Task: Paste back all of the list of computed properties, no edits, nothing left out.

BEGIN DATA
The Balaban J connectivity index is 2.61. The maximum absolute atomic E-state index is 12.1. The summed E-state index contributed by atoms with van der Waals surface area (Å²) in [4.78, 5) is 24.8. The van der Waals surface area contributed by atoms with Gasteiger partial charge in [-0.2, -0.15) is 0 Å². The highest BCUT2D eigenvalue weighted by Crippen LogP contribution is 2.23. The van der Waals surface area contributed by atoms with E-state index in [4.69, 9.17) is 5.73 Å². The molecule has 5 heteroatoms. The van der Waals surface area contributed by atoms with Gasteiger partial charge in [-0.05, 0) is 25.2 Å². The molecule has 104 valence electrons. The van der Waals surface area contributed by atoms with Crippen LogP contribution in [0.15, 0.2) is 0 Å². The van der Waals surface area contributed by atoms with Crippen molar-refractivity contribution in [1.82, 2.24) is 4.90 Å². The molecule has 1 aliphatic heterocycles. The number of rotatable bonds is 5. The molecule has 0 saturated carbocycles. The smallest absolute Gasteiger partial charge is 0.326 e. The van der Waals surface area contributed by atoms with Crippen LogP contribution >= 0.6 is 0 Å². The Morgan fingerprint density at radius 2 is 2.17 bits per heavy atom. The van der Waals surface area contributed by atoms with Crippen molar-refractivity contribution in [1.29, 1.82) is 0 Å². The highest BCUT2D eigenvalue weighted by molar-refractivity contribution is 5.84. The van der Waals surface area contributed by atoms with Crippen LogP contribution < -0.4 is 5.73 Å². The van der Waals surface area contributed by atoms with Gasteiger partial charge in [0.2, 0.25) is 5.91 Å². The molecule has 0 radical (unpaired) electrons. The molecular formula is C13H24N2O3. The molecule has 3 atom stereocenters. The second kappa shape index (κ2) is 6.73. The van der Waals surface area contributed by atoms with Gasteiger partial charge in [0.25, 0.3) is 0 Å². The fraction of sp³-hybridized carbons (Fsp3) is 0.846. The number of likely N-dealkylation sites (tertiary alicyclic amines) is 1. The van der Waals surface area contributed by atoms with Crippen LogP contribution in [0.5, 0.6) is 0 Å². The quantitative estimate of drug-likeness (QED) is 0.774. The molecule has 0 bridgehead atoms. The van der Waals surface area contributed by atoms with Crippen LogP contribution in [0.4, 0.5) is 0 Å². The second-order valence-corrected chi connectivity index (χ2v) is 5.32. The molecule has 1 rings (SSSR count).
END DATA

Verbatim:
The Balaban J connectivity index is 2.61. The maximum absolute atomic E-state index is 12.1. The summed E-state index contributed by atoms with van der Waals surface area (Å²) in [4.78, 5) is 24.8. The van der Waals surface area contributed by atoms with Gasteiger partial charge in [-0.2, -0.15) is 0 Å². The highest BCUT2D eigenvalue weighted by Crippen LogP contribution is 2.23. The van der Waals surface area contributed by atoms with E-state index in [4.69, 9.17) is 5.73 Å². The molecule has 5 heteroatoms. The van der Waals surface area contributed by atoms with Gasteiger partial charge in [-0.05, 0) is 25.2 Å². The molecule has 104 valence electrons. The van der Waals surface area contributed by atoms with Crippen LogP contribution in [0.15, 0.2) is 0 Å². The van der Waals surface area contributed by atoms with Crippen molar-refractivity contribution in [1.82, 2.24) is 4.90 Å². The molecule has 1 aliphatic heterocycles. The number of rotatable bonds is 5. The molecule has 0 saturated carbocycles. The smallest absolute Gasteiger partial charge is 0.326 e. The van der Waals surface area contributed by atoms with Crippen LogP contribution >= 0.6 is 0 Å². The Morgan fingerprint density at radius 2 is 2.17 bits per heavy atom. The van der Waals surface area contributed by atoms with Crippen molar-refractivity contribution in [1.29, 1.82) is 0 Å². The highest BCUT2D eigenvalue weighted by molar-refractivity contribution is 5.84. The van der Waals surface area contributed by atoms with Crippen LogP contribution < -0.4 is 5.73 Å². The van der Waals surface area contributed by atoms with Gasteiger partial charge in [0.2, 0.25) is 5.91 Å². The molecule has 0 radical (unpaired) electrons. The molecular formula is C13H24N2O3. The molecule has 3 atom stereocenters. The second kappa shape index (κ2) is 6.73. The van der Waals surface area contributed by atoms with Gasteiger partial charge in [0.25, 0.3) is 0 Å². The fraction of sp³-hybridized carbons (Fsp3) is 0.846. The number of likely N-dealkylation sites (tertiary alicyclic amines) is 1. The van der Waals surface area contributed by atoms with Crippen LogP contribution in [0.5, 0.6) is 0 Å². The quantitative estimate of drug-likeness (QED) is 0.774. The molecule has 0 bridgehead atoms. The van der Waals surface area contributed by atoms with Crippen LogP contribution in [0.4, 0.5) is 0 Å². The second-order valence-corrected chi connectivity index (χ2v) is 5.32. The molecule has 1 rings (SSSR count).